Mental health costs of coronavirus visible in increased calls, reports in Colorado

Mental health costs of coronavirus visible in increased calls, reports in Colorado

At 7 p.m. on a Sunday night in March, Daniel Goldberg began to feel a familiar sense of panic and doom.

The public health ethics professor was standing in his kitchen, scrolling through Twitter on his phone, when suddenly it felt like he was spiraling into a dark hole. His heart started pounding furiously, his chest felt like it was constricting and he became lightheaded, ready to pass out. He couldn’t talk. He was consumed by a sense of terror.

Goldberg had been reading about a man his age who had contracted COVID-19. The man became so sick, he had to be intubated. The story may have triggered Goldberg’s panic attack, but he knows a long list of other things contributed.

And even though logically, he knew it was highly unlikely he would die at that very moment, “it doesn’t matter because you feel like you are,” he said.

Goldberg has spent much of his life developing strategies to cope with his generalized anxiety disorder. But the unprecedented coronavirus pandemic is testing him in new ways. He can’t detach from conversations about it, even if he wants to, because it’s literally his job to be informed and lead discussions on these issues at the University of Colorado Anschutz Medical Campus.

He’s far from alone in dealing with mental health issues alongside the physical health risks the coronavirus has brought. Social distancing and staying at home may be the best way to fight a global pandemic, but they also take a mental and emotional toll as the days wear on.

Calls, texts and chats to the Colorado Crisis Services hotline, including Colorado calls to the National Suicide Prevention Lifeline, saw a 47% increase with 19,985 contacts last month vs. March 2019. January and February also had higher volumes, but the jumps weren’t as big, according to data from the Colorado Office of Behavioral Health.

The increase has amounted to about 20 to 30 extra calls per day over the last couple of weeks, and the calls are also lasting about two to four minutes longer than is typical, said Camille Harding, state division director for Community Behavioral Health.

There are a number of factors that could be contributing to the higher volumes and lengthier calls, Harding said, but it’s clear that callers are dealing with anxiety, depression, financial stresses and having to pivot their lives quickly.

Two-thirds feel emotional impact

In a recent McKinsey survey, 64% of those responding reported feeling anxious or depressed for reasons related to the novel coronavirus, and suicide hotlines nationwide are getting more calls daily, according to Psych Hub.

“When you have an event like a pandemic or 9/11 or stock market crash, you will see increased depression and increased anxiety and increased misuse of substances,” said Dr. Carl Clark, president and CEO of the Mental Health Center of Denver.

Although suicides don’t have any one specific cause or trigger, Clark said stressful events exacerbate suicidal ideations, often disproportionately affecting people from lower-income households. The Mental Health Center of Denver, which is providing therapy over video calls, offers services regardless of income. Clients who don’t have the technology can visit kiosks to connect with their therapists electronically.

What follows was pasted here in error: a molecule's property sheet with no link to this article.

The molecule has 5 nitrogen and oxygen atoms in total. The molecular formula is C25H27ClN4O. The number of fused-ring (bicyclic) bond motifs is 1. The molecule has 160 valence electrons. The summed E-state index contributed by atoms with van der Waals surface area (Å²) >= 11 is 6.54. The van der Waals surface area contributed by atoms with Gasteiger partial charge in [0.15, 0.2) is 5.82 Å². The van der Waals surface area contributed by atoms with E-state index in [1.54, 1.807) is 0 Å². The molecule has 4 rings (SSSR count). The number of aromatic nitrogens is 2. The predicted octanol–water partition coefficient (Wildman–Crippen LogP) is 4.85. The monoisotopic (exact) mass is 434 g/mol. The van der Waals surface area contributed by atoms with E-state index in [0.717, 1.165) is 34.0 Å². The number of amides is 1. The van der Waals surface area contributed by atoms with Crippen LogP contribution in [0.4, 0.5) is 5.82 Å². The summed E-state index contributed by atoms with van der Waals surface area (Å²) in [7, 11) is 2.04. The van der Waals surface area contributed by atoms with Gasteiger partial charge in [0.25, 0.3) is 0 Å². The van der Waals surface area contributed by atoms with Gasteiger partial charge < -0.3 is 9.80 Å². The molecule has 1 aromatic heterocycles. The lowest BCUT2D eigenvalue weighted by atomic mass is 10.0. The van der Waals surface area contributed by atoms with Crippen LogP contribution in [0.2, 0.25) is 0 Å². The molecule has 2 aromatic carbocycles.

Denver resident Anastasia Briggs deals with anxiety as well as post-traumatic stress disorder. Her stress escalated when she lost her marketing job. She not only had to figure out how to pay her bills, she had to suffer through it alone.

“It feels like the rug was ripped out from under me,” she said. “And now, it’s the rug and the TV and the couch are being ripped out, too, because Denver is extremely expensive to live in.”

Her friends and family tried to support her from afar, like by dropping off banana bread at her door, but it’s different than getting wrapped in a hug. Same with FaceTime and Zoom meetings.

The stresses of the pandemic don’t just affect people who have a history of mental health issues.

“People do not need an official mental health diagnosis in order to suffer during unprecedented times like these,” said Alexis Verbin, a therapist at WELLCORE in Lakewood. “It is very normal and natural for us as humans to experience anxiety during heightened periods of stress and uncertainty.”

Rae Moore, a 31-year-old Denver resident who runs her own sewing business from home, often thinks about how hard it will be to not have physical contact with friends or family for six weeks or more. And, she wonders, what will it be like to meet people after social restrictions are loosened? What will dating look like?

“When I think how long it’s going to be before it’s safe to do things like that again, I feel a little afraid that it’s going to be really hard where you feel comfortable and safe touching somebody again,” she said. Plus, people will be financially strained, she said.

Loneliness carries dangers for elderly

Although much of the distancing is about protecting vulnerable people such as older adults, they are also among the people who most need interaction. Studies have shown that isolation and loneliness may contribute to the health and mortality rates of older adults. There’s a 45% increased risk of death in seniors who report feeling lonely, according to the Health Resources and Services Administration.

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